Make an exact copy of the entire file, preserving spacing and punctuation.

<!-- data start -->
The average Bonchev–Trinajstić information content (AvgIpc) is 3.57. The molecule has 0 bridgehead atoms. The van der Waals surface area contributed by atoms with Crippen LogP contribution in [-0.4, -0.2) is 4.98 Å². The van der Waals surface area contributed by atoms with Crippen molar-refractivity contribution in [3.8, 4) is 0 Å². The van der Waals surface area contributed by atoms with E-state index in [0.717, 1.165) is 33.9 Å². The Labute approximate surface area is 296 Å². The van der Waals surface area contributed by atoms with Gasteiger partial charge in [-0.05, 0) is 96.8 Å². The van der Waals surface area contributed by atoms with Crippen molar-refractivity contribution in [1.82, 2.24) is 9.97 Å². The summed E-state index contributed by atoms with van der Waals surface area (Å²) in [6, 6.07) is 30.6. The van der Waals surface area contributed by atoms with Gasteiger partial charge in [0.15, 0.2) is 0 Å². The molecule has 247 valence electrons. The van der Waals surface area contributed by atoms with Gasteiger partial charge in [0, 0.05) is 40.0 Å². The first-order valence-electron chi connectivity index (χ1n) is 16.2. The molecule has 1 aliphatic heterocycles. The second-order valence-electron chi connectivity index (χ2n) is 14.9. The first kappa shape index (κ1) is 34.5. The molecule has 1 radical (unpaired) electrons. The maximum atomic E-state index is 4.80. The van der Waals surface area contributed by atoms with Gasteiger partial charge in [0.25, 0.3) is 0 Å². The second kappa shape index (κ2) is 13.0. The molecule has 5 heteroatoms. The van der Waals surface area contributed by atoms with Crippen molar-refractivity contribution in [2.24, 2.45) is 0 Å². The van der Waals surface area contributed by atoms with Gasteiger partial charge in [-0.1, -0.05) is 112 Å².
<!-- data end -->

The average Bonchev–Trinajstić information content (AvgIpc) is 3.57. The molecule has 0 bridgehead atoms. The van der Waals surface area contributed by atoms with Crippen LogP contribution in [-0.4, -0.2) is 4.98 Å². The van der Waals surface area contributed by atoms with Crippen molar-refractivity contribution in [3.8, 4) is 0 Å². The van der Waals surface area contributed by atoms with E-state index in [0.717, 1.165) is 33.9 Å². The Labute approximate surface area is 296 Å². The van der Waals surface area contributed by atoms with Gasteiger partial charge in [-0.05, 0) is 96.8 Å². The van der Waals surface area contributed by atoms with Crippen molar-refractivity contribution in [1.82, 2.24) is 9.97 Å². The summed E-state index contributed by atoms with van der Waals surface area (Å²) in [6, 6.07) is 30.6. The van der Waals surface area contributed by atoms with Gasteiger partial charge in [0.15, 0.2) is 0 Å². The molecule has 247 valence electrons. The van der Waals surface area contributed by atoms with Gasteiger partial charge in [0, 0.05) is 40.0 Å². The first-order valence-electron chi connectivity index (χ1n) is 16.2. The molecule has 1 aliphatic heterocycles. The second-order valence-electron chi connectivity index (χ2n) is 14.9. The first kappa shape index (κ1) is 34.5. The molecule has 1 radical (unpaired) electrons. The maximum atomic E-state index is 4.80. The van der Waals surface area contributed by atoms with Gasteiger partial charge in [0.25, 0.3) is 0 Å². The second kappa shape index (κ2) is 13.0. The molecule has 5 heteroatoms. The van der Waals surface area contributed by atoms with Crippen molar-refractivity contribution in [2.24, 2.45) is 0 Å². The van der Waals surface area contributed by atoms with Gasteiger partial charge in [-0.1, -0.05) is 112 Å².